New details in the Isabel Celis case reveal that blood was found on the bedroom floor of the six-year old's home when police responded to the initial report. This is a disturbing detail in an already confusing and startling case of a missing child. So what does this blood evidence mean in the investigation?
Among the details released in a report by Tuscon officials, it was documented that police saw "apparent blood" on the floor of the bedroom. It was also reported, and has been reported here on Gather News, that investigators were seen removing bloodstained articles from a car on the family's property. These items have been clarified as being a shower curtain and a hat, but were previously reported in news headlines as a pillow and blanket.
What do these bits of evidence mean? It's apparent that Isabel Celis was taken somewhere away from her home. Police acknowledge that "this is an abduction." Nonetheless, the presence of evidence and the locations in which the evidence was obtained kind of points toward more than just an abduction, not to mention a suspect that is far from a stranger.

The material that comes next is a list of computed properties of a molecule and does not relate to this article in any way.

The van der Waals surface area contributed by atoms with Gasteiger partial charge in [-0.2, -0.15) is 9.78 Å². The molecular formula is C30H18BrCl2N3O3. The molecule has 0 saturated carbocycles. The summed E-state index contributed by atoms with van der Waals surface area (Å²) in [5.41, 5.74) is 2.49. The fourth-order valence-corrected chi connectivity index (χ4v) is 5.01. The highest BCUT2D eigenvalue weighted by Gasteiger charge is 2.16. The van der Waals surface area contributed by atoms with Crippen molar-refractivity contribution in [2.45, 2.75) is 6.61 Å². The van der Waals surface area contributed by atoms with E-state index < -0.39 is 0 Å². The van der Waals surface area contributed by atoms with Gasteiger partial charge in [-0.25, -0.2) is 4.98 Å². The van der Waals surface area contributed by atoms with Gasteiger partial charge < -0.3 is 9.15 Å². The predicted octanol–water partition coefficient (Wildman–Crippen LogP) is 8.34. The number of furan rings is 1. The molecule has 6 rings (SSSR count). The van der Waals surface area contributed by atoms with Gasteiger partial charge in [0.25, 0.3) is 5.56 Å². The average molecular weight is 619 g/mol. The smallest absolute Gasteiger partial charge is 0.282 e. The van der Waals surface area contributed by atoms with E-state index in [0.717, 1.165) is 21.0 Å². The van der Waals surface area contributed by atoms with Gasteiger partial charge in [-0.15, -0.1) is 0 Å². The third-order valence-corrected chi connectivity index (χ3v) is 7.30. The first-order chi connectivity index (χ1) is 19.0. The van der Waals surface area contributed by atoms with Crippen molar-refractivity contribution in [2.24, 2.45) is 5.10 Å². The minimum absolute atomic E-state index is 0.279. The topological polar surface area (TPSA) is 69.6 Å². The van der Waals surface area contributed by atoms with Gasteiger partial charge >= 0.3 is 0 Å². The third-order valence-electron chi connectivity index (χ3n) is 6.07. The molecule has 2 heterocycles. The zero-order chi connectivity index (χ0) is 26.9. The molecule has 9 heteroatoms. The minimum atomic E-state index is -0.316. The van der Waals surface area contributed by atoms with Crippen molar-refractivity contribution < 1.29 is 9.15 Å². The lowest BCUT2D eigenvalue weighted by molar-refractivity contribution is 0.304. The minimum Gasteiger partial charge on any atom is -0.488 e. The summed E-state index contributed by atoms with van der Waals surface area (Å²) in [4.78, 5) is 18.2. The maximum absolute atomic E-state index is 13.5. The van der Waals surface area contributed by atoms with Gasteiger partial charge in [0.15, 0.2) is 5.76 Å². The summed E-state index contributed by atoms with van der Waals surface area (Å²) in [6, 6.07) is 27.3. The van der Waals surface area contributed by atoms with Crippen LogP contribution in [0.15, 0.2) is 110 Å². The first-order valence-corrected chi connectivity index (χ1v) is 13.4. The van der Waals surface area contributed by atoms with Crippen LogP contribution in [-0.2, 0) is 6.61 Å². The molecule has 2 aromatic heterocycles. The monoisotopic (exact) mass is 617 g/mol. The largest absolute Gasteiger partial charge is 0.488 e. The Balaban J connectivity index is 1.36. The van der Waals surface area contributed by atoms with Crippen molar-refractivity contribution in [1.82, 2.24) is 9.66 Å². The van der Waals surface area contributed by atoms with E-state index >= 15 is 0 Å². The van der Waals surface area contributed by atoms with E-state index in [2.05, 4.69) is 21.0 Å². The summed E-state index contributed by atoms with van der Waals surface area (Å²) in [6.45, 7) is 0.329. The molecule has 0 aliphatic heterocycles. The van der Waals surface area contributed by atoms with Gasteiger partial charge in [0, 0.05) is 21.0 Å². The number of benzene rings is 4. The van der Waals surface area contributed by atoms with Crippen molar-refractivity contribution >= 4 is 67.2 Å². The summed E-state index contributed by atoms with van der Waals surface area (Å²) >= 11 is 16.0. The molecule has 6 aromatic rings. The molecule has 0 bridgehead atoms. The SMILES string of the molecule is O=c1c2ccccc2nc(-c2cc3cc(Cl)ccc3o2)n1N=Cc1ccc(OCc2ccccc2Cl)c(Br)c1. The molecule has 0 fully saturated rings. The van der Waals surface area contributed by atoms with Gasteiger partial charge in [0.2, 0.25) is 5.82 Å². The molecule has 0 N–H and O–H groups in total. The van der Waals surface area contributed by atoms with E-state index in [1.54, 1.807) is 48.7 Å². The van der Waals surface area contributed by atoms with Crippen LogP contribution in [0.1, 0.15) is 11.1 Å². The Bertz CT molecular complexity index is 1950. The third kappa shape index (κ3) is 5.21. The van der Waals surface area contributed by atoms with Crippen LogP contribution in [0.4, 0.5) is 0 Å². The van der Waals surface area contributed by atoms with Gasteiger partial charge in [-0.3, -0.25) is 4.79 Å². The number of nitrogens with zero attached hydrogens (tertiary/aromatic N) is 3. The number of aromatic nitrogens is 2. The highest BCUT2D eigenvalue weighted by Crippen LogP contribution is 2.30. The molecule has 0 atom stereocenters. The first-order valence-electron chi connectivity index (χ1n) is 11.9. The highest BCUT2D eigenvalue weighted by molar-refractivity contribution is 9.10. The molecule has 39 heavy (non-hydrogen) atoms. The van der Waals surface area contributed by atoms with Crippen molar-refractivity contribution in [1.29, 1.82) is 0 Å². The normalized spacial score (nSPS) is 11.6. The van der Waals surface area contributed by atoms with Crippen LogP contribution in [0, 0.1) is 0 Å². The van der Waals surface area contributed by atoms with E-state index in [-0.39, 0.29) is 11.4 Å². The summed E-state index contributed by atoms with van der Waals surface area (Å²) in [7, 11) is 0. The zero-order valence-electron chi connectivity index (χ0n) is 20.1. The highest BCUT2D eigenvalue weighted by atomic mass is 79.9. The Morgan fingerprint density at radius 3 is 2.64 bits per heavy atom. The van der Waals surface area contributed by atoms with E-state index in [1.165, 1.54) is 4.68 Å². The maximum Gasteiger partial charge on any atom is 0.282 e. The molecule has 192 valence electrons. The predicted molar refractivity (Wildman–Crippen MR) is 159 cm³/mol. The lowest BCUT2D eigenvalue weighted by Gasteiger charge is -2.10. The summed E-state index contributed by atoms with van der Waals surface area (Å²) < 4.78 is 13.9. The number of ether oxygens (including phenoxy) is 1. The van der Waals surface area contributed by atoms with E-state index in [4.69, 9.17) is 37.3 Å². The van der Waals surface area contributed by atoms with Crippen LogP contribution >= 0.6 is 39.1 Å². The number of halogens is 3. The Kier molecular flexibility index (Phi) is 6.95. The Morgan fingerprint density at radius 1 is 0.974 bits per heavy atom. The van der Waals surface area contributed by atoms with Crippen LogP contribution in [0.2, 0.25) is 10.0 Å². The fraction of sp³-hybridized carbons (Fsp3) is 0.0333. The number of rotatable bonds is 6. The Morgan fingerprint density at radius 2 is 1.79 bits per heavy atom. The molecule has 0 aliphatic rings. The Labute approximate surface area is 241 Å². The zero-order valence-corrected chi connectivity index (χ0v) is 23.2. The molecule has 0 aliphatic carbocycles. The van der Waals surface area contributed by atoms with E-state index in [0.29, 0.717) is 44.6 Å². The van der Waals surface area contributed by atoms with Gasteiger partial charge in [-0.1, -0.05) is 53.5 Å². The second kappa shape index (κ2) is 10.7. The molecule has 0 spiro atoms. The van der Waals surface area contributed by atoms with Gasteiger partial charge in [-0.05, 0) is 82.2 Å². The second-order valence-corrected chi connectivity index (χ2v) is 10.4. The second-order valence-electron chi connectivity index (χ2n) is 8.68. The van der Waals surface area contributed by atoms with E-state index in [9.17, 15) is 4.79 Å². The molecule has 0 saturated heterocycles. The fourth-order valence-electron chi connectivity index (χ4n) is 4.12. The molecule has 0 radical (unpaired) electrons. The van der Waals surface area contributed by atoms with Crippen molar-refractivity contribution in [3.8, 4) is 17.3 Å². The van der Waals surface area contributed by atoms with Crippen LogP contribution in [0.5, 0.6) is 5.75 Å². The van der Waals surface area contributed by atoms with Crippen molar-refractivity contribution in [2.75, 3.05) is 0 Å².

The following questions should be asked now in regards to the evidence:
- Did the blood on the bedroom floor look like there were attempts at cleaning it? Was it smeared or rubbed into the floor?
- Was the bathroom in the home of Isabel Celis in any state of damage? Meaning: Was luminol at least used to see if there was at any point an act of violence?
Going by the evidence released by this report, it seems as though something happened to this little girl right in her home before she was removed. That doesn't feel like an abduction. It seems like a crime was committed and the evidence, along with a body, was removed from the home. Why would there be a bloody shower curtain on the property as well as blood on Isabel's floor? Why would there be any blood if this was a simple abduction?
Also, how much blood was there? With there being more than just a couple of items with blood on them, it's safe to consider that it was more than just a little bit. So that would indicate that Isabel had to have been part of a struggle, and a six-year-old girl who is being harmed would certainly make a noise and cry out for help, right? Would she not attract the attention of her sleeping parents or even her older brothers?
The more evidence that comes out in this case, the fishier the entire thing seems.
Crime analyst and profiler Chelsea Hoffman can be found on The Huffington Post, Chelsea Hoffman: Case to Case and many other outlets. Follow @TheRealChelseaH on Twitter or click here to contact Chelsea directly.